Trace minerals are often ignored nutrients in poultry feed formulations, some people even advocate total elimination of mineral supplements in feed formulation. But increasing amount of literature shows that trace minerals should no longer be afford to be ignored as they appear to affect bird’s appetite and immune system reactions. We usually concerned about immune system responses of farm animals. We all talk much about immunity while selling our products to farmers and farmers takes equally strong interest when they heard about immune system enhancing products.
Farmers want their birds to have strong immune system to fight against pathogens, but we should understand the fact that this system of the body is highly energy and nutrient consuming system which could drained nutrients at high level and could possibly effects FCR. So, we need to know that when to keep this system dormant and when to switch on. Pathogens which invades the body would probably trigger immune system but sometimes certain feed ingredients are also used to stimulate immune system like yeast and soybeans.
Zinc, Selenium and other trace minerals have been evaluated in regards to their roles in the immune system responses. Although, we cannot be so sure regarding their specific roles in immunity but evidences are piling up slowly and in future we may develop some products which are specifically designed for immune system.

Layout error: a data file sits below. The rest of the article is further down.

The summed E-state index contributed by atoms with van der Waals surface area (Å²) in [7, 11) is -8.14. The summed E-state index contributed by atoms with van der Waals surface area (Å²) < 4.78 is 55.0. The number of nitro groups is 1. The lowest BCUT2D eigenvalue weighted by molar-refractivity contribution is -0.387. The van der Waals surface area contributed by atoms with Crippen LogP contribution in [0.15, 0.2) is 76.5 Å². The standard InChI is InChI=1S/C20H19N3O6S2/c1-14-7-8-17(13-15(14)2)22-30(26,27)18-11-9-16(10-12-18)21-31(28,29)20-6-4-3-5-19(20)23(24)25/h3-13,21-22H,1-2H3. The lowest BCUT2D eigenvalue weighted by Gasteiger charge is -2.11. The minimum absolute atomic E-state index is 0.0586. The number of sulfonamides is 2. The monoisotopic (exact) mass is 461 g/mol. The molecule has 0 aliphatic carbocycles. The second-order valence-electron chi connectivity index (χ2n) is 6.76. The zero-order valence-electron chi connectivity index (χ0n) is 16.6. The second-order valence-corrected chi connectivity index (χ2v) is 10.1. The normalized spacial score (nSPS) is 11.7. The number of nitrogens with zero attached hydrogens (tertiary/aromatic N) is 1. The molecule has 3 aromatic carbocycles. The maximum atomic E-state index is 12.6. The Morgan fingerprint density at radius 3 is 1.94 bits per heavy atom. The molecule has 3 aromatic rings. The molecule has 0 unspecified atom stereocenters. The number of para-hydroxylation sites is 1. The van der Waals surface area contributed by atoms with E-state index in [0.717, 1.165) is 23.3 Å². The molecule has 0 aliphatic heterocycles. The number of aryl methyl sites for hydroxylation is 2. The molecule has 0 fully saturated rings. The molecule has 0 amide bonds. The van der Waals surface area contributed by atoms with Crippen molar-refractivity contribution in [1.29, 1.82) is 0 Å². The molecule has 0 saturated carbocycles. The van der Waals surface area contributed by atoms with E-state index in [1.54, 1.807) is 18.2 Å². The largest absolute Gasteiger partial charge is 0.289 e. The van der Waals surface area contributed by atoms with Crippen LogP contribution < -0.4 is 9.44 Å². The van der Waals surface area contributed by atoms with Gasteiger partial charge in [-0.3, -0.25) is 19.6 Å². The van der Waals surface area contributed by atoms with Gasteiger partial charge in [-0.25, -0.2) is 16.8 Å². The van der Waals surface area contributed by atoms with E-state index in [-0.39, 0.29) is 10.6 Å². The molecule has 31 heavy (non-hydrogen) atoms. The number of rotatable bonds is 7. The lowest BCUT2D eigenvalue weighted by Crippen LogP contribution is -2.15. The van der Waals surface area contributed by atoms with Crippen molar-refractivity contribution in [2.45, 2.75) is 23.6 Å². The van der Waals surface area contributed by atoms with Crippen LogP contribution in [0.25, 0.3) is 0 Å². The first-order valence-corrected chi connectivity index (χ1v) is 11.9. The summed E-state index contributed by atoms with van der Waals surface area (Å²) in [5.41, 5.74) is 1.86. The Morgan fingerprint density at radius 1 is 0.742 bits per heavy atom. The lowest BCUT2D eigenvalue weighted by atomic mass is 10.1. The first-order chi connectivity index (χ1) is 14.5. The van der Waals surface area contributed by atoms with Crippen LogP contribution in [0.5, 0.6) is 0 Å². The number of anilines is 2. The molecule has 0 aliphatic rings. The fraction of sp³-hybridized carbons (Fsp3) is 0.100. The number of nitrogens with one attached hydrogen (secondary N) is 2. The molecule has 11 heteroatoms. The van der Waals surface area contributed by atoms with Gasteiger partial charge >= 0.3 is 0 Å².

As we have seen recently specific compounds are being developed by chelation of minerals like Zinc picolinate has better bioavailability than its citrate or gluconate chelates. These specialized products are not been regarded as normal mineral mixture but considered as functional nutrient. Zinc, copper, manganese and all trace minerals are no longer defined by their concentration alone. They have ceased being simple minerals in classic nutrition terms. They are now become health additives.
Of course it is not their high or super doses of such trace minerals that possess such functional roles but ordinary mineral mixture supplies could bring same performance in normal doses. We are underestimating the importance of minerals because they are cheaply available. Many of us flows with chelation technology and unnecessarily assumed expensively chelated minerals as super nutrients. Normal mineral mixture which is available in the market could provide sufficiently acceptable results in layer rations.
To cut short, it important to follow new developments in the trace mineral nutrition science, but before making any changes in your existing diet take a comprehensive review of current form of minerals that you are using. Perhaps your present trace minerals formula is right and you don’t need any changes.
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